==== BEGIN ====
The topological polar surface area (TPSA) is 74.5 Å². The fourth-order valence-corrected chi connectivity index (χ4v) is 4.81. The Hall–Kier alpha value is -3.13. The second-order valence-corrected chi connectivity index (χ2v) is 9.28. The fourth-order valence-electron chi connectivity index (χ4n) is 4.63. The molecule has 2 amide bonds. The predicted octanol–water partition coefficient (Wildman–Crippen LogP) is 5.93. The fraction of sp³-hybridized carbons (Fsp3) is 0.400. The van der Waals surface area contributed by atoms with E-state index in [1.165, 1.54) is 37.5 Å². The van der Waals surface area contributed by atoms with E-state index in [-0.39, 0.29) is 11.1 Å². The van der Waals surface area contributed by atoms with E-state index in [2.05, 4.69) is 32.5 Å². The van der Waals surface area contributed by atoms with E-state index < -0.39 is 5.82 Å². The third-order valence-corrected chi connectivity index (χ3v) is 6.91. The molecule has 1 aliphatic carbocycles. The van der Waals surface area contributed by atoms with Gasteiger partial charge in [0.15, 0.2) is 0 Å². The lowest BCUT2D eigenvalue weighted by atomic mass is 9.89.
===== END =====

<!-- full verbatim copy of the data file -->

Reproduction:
The topological polar surface area (TPSA) is 74.5 Å². The fourth-order valence-corrected chi connectivity index (χ4v) is 4.81. The Hall–Kier alpha value is -3.13. The second-order valence-corrected chi connectivity index (χ2v) is 9.28. The fourth-order valence-electron chi connectivity index (χ4n) is 4.63. The molecule has 2 amide bonds. The predicted octanol–water partition coefficient (Wildman–Crippen LogP) is 5.93. The fraction of sp³-hybridized carbons (Fsp3) is 0.400. The van der Waals surface area contributed by atoms with E-state index in [1.165, 1.54) is 37.5 Å². The van der Waals surface area contributed by atoms with E-state index in [-0.39, 0.29) is 11.1 Å². The van der Waals surface area contributed by atoms with E-state index in [2.05, 4.69) is 32.5 Å². The van der Waals surface area contributed by atoms with E-state index < -0.39 is 5.82 Å². The third-order valence-corrected chi connectivity index (χ3v) is 6.91. The molecule has 1 aliphatic carbocycles. The van der Waals surface area contributed by atoms with Gasteiger partial charge in [0.15, 0.2) is 0 Å². The lowest BCUT2D eigenvalue weighted by atomic mass is 9.89.